Scope and Contents
Personal and professional papers reflecting Kennedy's role as one of the pioneers in the field of Women's Studies and LGBTQ Studies as well as her activism, both in Buffalo, NY and in Arizona. Materials include syllabi, notes, research, correspondence, and personal memorabilia. Especially well documented is the emergence of Women's Studies as a viable academic field, as well as the opening up of American Studies and cultural anthropology.
Conditions Governing Use
To the extent that she owns copyright, Kennedy has assigned the copyright in her works to Smith College; however, copyright in other items in this collection may be held by their respective creators. For reproductions of materials that are governed by fair use as defined under U. S. Copyright Law, no permission to cite or publish is required. For instances which may regard materials in the collection not created by Kennedy, researchers are responsible for determining who may hold materials' copyrights and obtaining approval from them. Researchers do not need anything further from Smith College Special Collections to move forward with their use.
Elizabeth ("Liz") Lapovsky was born in Brooklyn, NY, the daughter of Arthur Lapovsky, a neurologist, and Martha Sculman Lapovsky. She graduated with honors from Erasmus Hall High School in 1956 and from Smith College in 1960. Shortly after she finished an MA in social anthropology at the University of New Mexico in 1962, Liz Lapovsky married Perry Kennedy, a beatnik and writer. Through her marriage to Perry Kennedy, who had more radical leanings developed in Putney work camp, Kennedy became involved with the anti Vietnam-war movement in England.(https://en.wikipedia.org/wiki/Elizabeth_Lapovsky_Kennedy). That marriage would later end in divorce in 1978.
In 1972, Lapovsky Kennedy completed her PhD in social anthropology at Cambridge University (UK), engaging in extensive field work among the Waunan people in Colombia's Choco provence. She joined the faculty at SUNY Buffalo in 1969 as a Deganaweda Fellow in American Studies where two years later, she co-founded the Women's Studies College at SUNY Buffalo. Against much administration (and even collegial) opposition, Kennedy and others such as historian Ellen Carol DuBois and literary scholar Lillian Robinson, fought for years to establish Women's Studies as a viable field, only in the late-1980s and early 1990s seeing success. After almost thirty years at SUNY Buffalo, Kennedy moved to Tucson"to become head of the Department of Women's Studies at the University of Arizona. During her tenure there, Kennedy initiated the Women's Plaza of Honor with the Women's Studies Advisory Council, a project to commemorate women's contributions to history, particularly in the southwest, as well as to support the Department of Women's Studies. Fundraising efforts from the Plaza made it possible for the department to create a Ph.D. program in the fall of 2008. Kennedy retired from the University of Arizona, but she remains Emeritus Faculty in the Department of Gender and Women's Studies (https://en.wikipedia.org/wiki/Elizabeth_Lapovsky_Kennedy). Over the years she won multiple teaching awards and was a generous mentor to dozens of students.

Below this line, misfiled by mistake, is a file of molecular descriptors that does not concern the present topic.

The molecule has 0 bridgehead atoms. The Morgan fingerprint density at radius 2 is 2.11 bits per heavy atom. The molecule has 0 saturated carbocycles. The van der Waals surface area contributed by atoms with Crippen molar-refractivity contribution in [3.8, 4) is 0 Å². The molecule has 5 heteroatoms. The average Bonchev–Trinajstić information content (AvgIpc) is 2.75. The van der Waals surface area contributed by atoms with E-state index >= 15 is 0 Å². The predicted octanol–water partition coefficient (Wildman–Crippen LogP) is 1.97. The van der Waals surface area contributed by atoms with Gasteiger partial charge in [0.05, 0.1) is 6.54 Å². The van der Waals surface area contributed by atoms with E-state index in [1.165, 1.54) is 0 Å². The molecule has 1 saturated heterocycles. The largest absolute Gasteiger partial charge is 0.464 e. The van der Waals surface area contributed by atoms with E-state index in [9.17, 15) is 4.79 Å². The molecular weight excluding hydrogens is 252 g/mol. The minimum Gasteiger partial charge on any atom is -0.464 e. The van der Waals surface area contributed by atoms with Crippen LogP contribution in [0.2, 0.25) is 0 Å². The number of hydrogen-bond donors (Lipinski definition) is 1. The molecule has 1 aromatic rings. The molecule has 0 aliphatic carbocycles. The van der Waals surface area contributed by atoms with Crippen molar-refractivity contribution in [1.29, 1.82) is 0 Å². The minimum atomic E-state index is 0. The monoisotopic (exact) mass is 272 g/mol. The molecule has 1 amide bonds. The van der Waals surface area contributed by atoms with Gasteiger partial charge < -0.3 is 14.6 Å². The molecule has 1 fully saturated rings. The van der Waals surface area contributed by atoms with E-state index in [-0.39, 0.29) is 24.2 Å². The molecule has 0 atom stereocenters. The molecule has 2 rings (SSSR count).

But it is as one of the leading pioneers in lesbian history that Elizabeth Lapovsky Kennedy is perhaps most often recognized today. As her "Women's Plaza of Honor" at the University of Arizona biography notes,"In 1978, Kennedy initiated a community oral history project in Buffalo, New York about the lives of working-class lesbian women in the decades before Stonewall. The thirteen-year project developed into the influential'Boots of Leather, Slippers of Gold: The History of a Lesbian Community'(1993), one of the seminal texts on lesbian history in the United States. The book was a collaborative project with her former student, Madeline Davis, and was the recipient of many awards, including the 1994 Jesse Barnard Award, 1994 Ruth Benedict Award, and a 1993 Lambda Literary Award"(http://womensplaza.arizona.edu/honor/view9a31.html?id=429).